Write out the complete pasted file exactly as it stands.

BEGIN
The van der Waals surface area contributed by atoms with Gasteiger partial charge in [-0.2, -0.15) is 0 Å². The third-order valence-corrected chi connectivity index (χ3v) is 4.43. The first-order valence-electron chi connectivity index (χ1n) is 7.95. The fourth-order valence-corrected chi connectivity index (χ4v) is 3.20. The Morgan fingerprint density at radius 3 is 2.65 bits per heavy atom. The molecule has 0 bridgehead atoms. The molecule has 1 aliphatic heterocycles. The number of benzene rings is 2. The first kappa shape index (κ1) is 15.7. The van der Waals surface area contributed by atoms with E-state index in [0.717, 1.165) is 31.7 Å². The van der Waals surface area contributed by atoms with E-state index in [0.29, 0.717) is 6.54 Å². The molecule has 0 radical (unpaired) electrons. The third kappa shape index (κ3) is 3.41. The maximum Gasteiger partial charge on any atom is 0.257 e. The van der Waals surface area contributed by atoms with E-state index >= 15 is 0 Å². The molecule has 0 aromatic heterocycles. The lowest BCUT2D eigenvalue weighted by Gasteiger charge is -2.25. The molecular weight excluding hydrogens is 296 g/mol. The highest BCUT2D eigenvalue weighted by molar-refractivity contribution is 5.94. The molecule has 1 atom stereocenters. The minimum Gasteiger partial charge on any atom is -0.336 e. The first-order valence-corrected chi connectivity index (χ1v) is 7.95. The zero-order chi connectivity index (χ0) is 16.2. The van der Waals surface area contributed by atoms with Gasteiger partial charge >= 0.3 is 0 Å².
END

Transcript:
The van der Waals surface area contributed by atoms with Gasteiger partial charge in [-0.2, -0.15) is 0 Å². The third-order valence-corrected chi connectivity index (χ3v) is 4.43. The first-order valence-electron chi connectivity index (χ1n) is 7.95. The fourth-order valence-corrected chi connectivity index (χ4v) is 3.20. The Morgan fingerprint density at radius 3 is 2.65 bits per heavy atom. The molecule has 0 bridgehead atoms. The molecule has 1 aliphatic heterocycles. The number of benzene rings is 2. The first kappa shape index (κ1) is 15.7. The van der Waals surface area contributed by atoms with E-state index in [0.717, 1.165) is 31.7 Å². The van der Waals surface area contributed by atoms with E-state index in [0.29, 0.717) is 6.54 Å². The molecule has 0 radical (unpaired) electrons. The third kappa shape index (κ3) is 3.41. The maximum Gasteiger partial charge on any atom is 0.257 e. The van der Waals surface area contributed by atoms with E-state index >= 15 is 0 Å². The molecule has 0 aromatic heterocycles. The lowest BCUT2D eigenvalue weighted by Gasteiger charge is -2.25. The molecular weight excluding hydrogens is 296 g/mol. The highest BCUT2D eigenvalue weighted by molar-refractivity contribution is 5.94. The molecule has 1 atom stereocenters. The minimum Gasteiger partial charge on any atom is -0.336 e. The first-order valence-corrected chi connectivity index (χ1v) is 7.95. The zero-order chi connectivity index (χ0) is 16.2. The van der Waals surface area contributed by atoms with Gasteiger partial charge >= 0.3 is 0 Å².